Kenneth Snelson was an American contemporary sculptor known for his pieces whose components represented the principle of tensegrity or floating compression. His mentor and professor, Buckminster Fuller, was a renowned visionary and inventor, who dedicated his life to making the world better for humanity. Buckminster Fuller invented the word tensegrity to describe Snelson’s principles of design using tension and compression.
Chuck Pettis has dedicated his life to making a better world and his intentions resonate throughout the Earth Sanctuary and its man-made art forms.
Earning a master’s degree in design from Buckminster Fuller’s design school in Southern Illinois during the 1960’s, Chuck Pettis first learned about the principles of tensegrity.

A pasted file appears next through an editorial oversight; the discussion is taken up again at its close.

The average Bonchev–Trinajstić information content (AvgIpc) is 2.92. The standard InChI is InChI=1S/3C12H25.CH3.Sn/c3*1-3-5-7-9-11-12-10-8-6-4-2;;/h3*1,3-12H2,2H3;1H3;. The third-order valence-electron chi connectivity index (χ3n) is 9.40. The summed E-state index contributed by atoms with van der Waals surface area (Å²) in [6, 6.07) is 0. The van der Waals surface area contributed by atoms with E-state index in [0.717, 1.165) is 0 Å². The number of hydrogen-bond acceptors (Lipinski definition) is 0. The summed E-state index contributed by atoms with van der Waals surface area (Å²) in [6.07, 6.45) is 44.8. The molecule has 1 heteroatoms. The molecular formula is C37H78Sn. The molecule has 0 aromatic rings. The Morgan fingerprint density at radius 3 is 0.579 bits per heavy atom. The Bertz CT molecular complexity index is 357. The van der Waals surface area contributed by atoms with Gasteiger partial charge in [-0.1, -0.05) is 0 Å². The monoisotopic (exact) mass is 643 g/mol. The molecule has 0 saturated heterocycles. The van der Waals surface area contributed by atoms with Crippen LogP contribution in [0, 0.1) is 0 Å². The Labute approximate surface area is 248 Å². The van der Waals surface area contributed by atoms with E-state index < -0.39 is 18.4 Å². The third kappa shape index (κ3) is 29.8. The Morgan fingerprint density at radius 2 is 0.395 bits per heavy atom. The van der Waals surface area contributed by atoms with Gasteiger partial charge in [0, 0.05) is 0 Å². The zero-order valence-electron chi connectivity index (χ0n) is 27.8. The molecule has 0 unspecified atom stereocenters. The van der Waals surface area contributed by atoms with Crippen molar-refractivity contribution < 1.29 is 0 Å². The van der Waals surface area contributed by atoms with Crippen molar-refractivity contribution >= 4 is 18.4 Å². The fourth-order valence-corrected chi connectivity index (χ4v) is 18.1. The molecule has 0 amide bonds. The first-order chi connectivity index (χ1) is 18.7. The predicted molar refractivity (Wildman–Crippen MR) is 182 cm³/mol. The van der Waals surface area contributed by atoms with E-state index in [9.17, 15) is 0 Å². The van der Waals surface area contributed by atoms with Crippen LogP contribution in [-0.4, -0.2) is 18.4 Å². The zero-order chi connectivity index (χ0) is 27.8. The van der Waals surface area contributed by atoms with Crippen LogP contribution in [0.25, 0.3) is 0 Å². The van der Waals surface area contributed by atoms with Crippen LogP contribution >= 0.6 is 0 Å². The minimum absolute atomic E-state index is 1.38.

With regard to the recent piece, Chuck added, “The pipes are not touching; they are a compressed cube, I went to Tim (Leonard of Heavy Metal Works) and he said, ‘I can do that.’ This is a juxtaposition of opposites. Compression and expansion.”
Chuck next pointed out a nearby line of burnished driftwood logs. “They are installed on ley lines,” he said. “What makes the Earth Sanctuary special is its ley line energies. All sacred places have them.”
Earth Sanctuary’s webpage and accompanying meditation video describe the driftwood sculpture as: “…a curation of charred driftwood arranged to mark earth energies, which are known to inspire a spiritual experience.”
Chuck directed me to stand between two of the logs on a rise along the 56-foot-long row. “Close your eyes and feel your sensations,” he said, adding, “When I installed this last fall, a Barred Owl came down and landed and perched in a nearby tree for an hour.”